Wells Fargo Stagecoaches, Gun-Toting Bandits, Horses & McIlroy

Bernie McGuire
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Wells Fargo Stagecoaches, Gun-Toting Bandits, Horses & McIlroy

Rory McIlroy celebrates with wife Erica and daughter Poppy after winning during the final round of the 2021 Wells Fargo Championship (Photo by Jared C. Tilton/Getty Images)

Mention of the Wells Fargo Championship trips a switch and has me thinking of stagecoaches being chased by a gang of masked bandits atop of their equally mean-looking horses, firing Colt-45s that never run out of bullets.

It’s an image, I admit, that comes from watching far too many Randolph Scott, John Wayne or Jimmy Stewart Western movies.

Having been in the States for the 2020 Players Championship when PGA Tour Commissioner, Jay Monahan announced on Friday March 13 that the Tour was going into lockdown, it led me to watching Western after Western, after Western.

We were renting an apartment in Port St. Lucie, about 40-mins north of West Palm Beach in Florida, and without any golf on the ‘box’, and given the utter garbage on all but a handful of US TV stations, the only decent viewing were the ‘honest’ Westerns. I was becoming addicted and only because there was nothing else of any substance to watch on free-to-air TV.

How many Westerns do you think Randolph Scott made? Sixty of his 103 movies were Westerns, and before abandoning the States in June 2020, I think I must have watched every one of them. Probably a better question would be how many baddies did he bump off in those 60 movies? I must go back and check!

You’re going to agree, ‘Yes, you’ve been watching too many Westerns’, when I say that the Wells Fargo Championship is a bit like a Western, the best golfers in the world chasing down a stage coach full of cash, firing eagles and birdies, others dropping by the wayside with bogeys and doubles, and the best emerging to ride off with the cash.

And this year’s Wells Fargo strong box contains a cool $9m.

Continuing the theme as there’s a real Wells Fargo stagecoach to greet everyone attending the Wells Fargo Championship, and if you look closely at the TV coverage, the tee markers are miniature Wells Fargo stagecoaches.

Not sure if the gift shop at the new host venue of TPC Potomac is selling the tee markers but how cool to have your own Wells Fargo stagecoach.

This week is the 19th hosting of the Wells Fargo Championship, and in the state of Maryland after so many years in North Carolina, with Rory McIlroy the defending champion for a second occasion, having broken through to capture a maiden Tour title in 2010 at the then Quail Hollow Championship.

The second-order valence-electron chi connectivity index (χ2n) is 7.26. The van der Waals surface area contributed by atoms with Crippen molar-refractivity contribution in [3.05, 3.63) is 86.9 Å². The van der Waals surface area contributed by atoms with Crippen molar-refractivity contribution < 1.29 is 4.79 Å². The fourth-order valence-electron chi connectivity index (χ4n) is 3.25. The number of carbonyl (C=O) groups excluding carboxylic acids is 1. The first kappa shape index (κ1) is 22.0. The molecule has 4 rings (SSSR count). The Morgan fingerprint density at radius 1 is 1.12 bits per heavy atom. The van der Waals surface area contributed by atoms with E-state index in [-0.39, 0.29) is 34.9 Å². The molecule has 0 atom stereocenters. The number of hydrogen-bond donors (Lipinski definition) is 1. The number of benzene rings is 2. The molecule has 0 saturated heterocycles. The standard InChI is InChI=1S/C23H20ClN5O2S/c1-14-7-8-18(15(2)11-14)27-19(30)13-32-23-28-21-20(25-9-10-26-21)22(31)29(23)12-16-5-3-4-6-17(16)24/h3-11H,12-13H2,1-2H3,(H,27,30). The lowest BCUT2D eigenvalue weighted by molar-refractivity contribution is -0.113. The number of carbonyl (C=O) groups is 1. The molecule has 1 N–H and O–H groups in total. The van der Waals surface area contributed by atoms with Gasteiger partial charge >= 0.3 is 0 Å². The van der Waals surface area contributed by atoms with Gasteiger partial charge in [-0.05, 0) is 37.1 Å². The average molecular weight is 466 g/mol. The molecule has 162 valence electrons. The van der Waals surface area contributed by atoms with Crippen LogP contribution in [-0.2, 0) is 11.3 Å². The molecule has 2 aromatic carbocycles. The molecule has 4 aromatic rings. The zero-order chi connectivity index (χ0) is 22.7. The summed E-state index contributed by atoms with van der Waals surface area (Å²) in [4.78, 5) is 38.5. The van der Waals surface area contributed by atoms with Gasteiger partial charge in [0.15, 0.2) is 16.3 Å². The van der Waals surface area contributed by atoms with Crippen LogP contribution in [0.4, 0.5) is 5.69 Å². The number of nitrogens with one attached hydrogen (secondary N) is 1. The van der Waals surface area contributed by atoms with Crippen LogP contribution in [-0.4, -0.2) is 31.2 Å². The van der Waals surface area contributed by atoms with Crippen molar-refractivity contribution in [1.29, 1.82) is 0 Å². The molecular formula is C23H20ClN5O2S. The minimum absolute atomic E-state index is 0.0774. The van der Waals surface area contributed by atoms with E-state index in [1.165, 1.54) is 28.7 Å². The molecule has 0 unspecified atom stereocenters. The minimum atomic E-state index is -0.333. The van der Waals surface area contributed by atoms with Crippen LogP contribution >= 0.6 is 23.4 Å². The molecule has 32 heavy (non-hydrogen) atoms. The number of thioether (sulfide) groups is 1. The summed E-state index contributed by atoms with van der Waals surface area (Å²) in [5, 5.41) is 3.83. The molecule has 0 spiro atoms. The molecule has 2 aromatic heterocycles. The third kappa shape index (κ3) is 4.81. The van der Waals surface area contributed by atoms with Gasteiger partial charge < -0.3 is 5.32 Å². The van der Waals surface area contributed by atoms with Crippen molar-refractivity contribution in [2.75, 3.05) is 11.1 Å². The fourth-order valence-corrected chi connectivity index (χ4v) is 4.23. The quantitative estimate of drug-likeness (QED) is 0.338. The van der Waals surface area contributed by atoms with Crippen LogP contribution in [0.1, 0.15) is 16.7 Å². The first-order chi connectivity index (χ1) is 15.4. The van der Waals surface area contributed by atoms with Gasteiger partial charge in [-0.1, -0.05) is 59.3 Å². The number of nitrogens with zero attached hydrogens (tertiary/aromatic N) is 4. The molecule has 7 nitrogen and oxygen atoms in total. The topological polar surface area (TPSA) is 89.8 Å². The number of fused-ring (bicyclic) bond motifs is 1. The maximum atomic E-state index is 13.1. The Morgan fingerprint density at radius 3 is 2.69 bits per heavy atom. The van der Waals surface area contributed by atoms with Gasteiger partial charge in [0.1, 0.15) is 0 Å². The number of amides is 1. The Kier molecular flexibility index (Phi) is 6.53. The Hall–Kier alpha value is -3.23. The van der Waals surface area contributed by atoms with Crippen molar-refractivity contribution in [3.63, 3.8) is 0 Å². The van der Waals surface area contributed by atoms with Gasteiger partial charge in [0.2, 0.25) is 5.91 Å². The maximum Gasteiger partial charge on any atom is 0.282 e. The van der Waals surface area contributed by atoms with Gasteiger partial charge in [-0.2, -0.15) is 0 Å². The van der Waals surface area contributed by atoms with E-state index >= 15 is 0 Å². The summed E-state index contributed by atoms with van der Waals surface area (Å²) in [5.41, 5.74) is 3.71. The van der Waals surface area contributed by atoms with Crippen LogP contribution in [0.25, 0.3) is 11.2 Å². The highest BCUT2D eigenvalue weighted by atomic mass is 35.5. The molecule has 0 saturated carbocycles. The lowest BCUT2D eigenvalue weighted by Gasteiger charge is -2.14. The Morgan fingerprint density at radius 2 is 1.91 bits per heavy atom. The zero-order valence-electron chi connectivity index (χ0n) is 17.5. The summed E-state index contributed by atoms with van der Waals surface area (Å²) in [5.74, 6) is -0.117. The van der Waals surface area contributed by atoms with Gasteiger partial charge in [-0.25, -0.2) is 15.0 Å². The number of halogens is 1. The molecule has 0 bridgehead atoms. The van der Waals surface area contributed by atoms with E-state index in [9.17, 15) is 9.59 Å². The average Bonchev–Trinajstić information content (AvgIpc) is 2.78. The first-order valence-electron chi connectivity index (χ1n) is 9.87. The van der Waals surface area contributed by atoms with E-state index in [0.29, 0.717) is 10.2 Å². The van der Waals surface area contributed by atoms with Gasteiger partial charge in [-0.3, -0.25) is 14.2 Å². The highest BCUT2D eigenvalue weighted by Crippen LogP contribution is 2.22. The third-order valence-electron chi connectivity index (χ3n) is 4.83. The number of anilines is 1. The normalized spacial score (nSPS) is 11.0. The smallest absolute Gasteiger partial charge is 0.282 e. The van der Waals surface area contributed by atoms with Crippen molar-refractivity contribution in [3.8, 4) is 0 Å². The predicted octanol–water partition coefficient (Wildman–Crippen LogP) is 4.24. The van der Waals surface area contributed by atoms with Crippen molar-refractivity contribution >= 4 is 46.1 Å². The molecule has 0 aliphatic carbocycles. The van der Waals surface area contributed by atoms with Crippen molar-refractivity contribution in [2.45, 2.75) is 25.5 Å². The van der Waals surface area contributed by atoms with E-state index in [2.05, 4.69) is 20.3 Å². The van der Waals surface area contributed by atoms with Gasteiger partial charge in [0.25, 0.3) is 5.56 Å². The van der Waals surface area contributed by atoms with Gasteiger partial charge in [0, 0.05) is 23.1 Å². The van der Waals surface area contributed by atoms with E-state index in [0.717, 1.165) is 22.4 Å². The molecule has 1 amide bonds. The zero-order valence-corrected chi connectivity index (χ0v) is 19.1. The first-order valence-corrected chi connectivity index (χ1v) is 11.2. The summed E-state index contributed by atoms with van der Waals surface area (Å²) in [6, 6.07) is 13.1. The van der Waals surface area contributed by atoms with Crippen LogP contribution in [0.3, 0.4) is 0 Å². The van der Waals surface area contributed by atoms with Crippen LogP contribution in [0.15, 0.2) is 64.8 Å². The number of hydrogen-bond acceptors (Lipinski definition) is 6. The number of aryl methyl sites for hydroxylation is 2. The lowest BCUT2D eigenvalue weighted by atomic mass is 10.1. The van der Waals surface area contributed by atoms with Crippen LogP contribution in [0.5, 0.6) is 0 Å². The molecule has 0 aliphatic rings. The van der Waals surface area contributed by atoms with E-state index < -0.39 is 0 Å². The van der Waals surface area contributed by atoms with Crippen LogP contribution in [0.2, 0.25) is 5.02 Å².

McIlroy won again in 2015 while last year at Quail Hollow in suburban Charlotte and we vividly recall the team-work up the 72nd hole when McIlroy and caddy Harry Diamond got their heads together when McIlroy’s final drive landed in thick grass, inside the hazard line of the stream that runs the entire length of the 18th.

McIlroy felt strongly about having a decent shot from the penalty area but Diamond opted for the safer penalty drop, with McIlroy agreeing ahead of finding the green in three and winning by a shot. McIlroy was naturally full of praise for the Best Man at his wedding.

“Harry was awesome out there today, especially that decision on the last,” said McIlroy. “I was ready to get in there and try to play that with a lob wedge and he was sort of like, ‘Let’s take a step back, let’s think about this, where’s the best place you’re hitting your third from’.

“So, he sort of calmed me down and slowed me down a little bit and said, ‘Pal, let’s just think about this a little bit’.”

McIlroy’s 19th PGA Tour victory, coming five days after he had turned 32 and also on Mother’s Day, ended a 553-day winless drought, and there waiting for him at the back of the final green was wife, Erica, and making her tournament debut daughter, Poppy.

“For it to be Erica’s first Mother’s Day and for her to be here with Poppy, really, really cool,” he said.

“It was hard for me not to think of that coming down the last few holes and how cool that would be to see them at the back of the 18th green, but I had more pressing issues at the time, so it was pretty easy to get it out of my head. Really cool for them to be here and to be able to celebrate today.”

The Wells Fargo Championship is the only event in McIlroy’s 32-tournament pro career he’s won three times.

So, can golf’s Randolph Scott keep the ‘baddies’ at bay and make it four Wells Fargo victory cash boxes?

Seamus Power also takes his chance in the field.

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